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Configure client credential authentication for service users

This guide demonstrates how developers can leverage Client Credential authentication to secure communication between service users and client applications within ZITADEL.

In ZITADEL, the Client Credentials Flow can be used for this non-interactive authentication as alternative to the JWT profile authentication.

Steps to authenticate a Service User with client credentials

1. Create a Service User with a client secret

  1. Navigate to Service Users
  2. Click on New
  3. Enter a username and a display name
  4. Click on Create
  5. Open Actions in the top right corner and click on Generate Client Secret
  6. Copy the ClientID and ClientSecret from the dialog
note

Make sure to copy in particular the ClientSecret. You won't be able to retrieve it again. If you lose it, you will have to generate a new one.

Create new service user

2. Authenticating a service user and request a token

In this step, we will authenticate a service user and receive an access_token to use against the ZITADEL API.

You will need to craft a POST request to ZITADEL's token endpoint:

curl --request POST \
--url https://$CUSTOM-DOMAIN/oauth/v2/token \
--header 'Content-Type: application/x-www-form-urlencoded' \
--header 'Authorization: Basic ${BASIC_AUTH}' \
--data grant_type=client_credentials \
--data scope='openid profile'
  • grant_type should be set to client_credentials
  • scope should contain any Scopes you want to include, but must include openid. For this example, please include profile

If you want to access ZITADEL APIs, make sure to include the required scopes urn:zitadel:iam:org:project:id:zitadel:aud. Read our guide how to access ZITADEL APIs to learn more.

You should receive a successful response with access_token, token_type and time to expiry in seconds as expires_in.

HTTP/1.1 200 OK
Content-Type: application/json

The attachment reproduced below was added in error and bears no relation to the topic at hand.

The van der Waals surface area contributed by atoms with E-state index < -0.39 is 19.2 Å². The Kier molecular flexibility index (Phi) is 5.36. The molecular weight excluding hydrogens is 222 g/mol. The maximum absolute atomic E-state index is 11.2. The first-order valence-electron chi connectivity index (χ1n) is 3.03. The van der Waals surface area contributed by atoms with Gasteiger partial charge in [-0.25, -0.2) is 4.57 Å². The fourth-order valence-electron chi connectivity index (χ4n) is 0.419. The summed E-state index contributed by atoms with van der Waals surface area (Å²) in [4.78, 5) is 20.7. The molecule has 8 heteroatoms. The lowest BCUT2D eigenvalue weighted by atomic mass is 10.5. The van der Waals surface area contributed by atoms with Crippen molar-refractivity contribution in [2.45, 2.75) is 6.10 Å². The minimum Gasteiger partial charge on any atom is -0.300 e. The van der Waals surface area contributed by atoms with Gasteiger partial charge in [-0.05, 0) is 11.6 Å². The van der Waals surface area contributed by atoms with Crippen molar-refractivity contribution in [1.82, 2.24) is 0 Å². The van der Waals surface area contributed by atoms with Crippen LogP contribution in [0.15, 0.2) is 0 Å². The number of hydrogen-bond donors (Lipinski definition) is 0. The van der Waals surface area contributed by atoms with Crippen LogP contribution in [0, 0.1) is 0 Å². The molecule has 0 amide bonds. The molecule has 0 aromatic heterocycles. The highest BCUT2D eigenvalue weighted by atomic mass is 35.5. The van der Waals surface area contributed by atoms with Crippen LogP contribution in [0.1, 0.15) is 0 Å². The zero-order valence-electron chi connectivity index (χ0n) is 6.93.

{
"access_token": "MtjHodGy4zxKylDOhg6kW90WeEQs2q...",
"token_type": "Bearer",
"expires_in": 43199
}

Per default a service user will get an opaque access token. If you want to get a Jason Web Token (JWT) as an access token for your user, you can change the token type in the general settings of your service account. To learn more about opaque and JWT tokens read our Opaque Tokens in ZITADEL: Enhancing Application Security Guide

Service User Token Type

3. Include the access token in the authorization header

When making API requests on behalf of the service user, include the generated token in the "Authorization" header with the "Bearer" prefix.

curl --request POST \
--url $YOUR_API_ENDOINT \
--header 'Content-Type: application/x-www-form-urlencoded' \
--header 'Authorization: Bearer MtjHodGy4zxKylDOhg6kW90WeEQs2q...'

Accessing ZITADEL APIs

You might want to access ZITADEL APIs to manage resources, such as users, or to validate tokens sent to your backend service. Follow our guides on how to access ZITADEL API to use the ZITADEL APIs with your service user using client credentials.

Token introspection

Your API endpoint might receive tokens from users and need to validate the token with ZITADEL. In this case, your API needs to authenticate with ZITADEL and then do a token introspection. Follow our guide on token introspection with client credentials to learn more.

Security considerations

  • Store private keys securely: Never share or embed the private key in your code or application. Consider using secure key management solutions.
  • Set appropriate expiration times: Limit the validity period of tokens to minimize the impact of potential compromise.

By following these steps and adhering to security best practices, you can effectively secure service user and client application communication within ZITADEL using client credential authentication.

Notes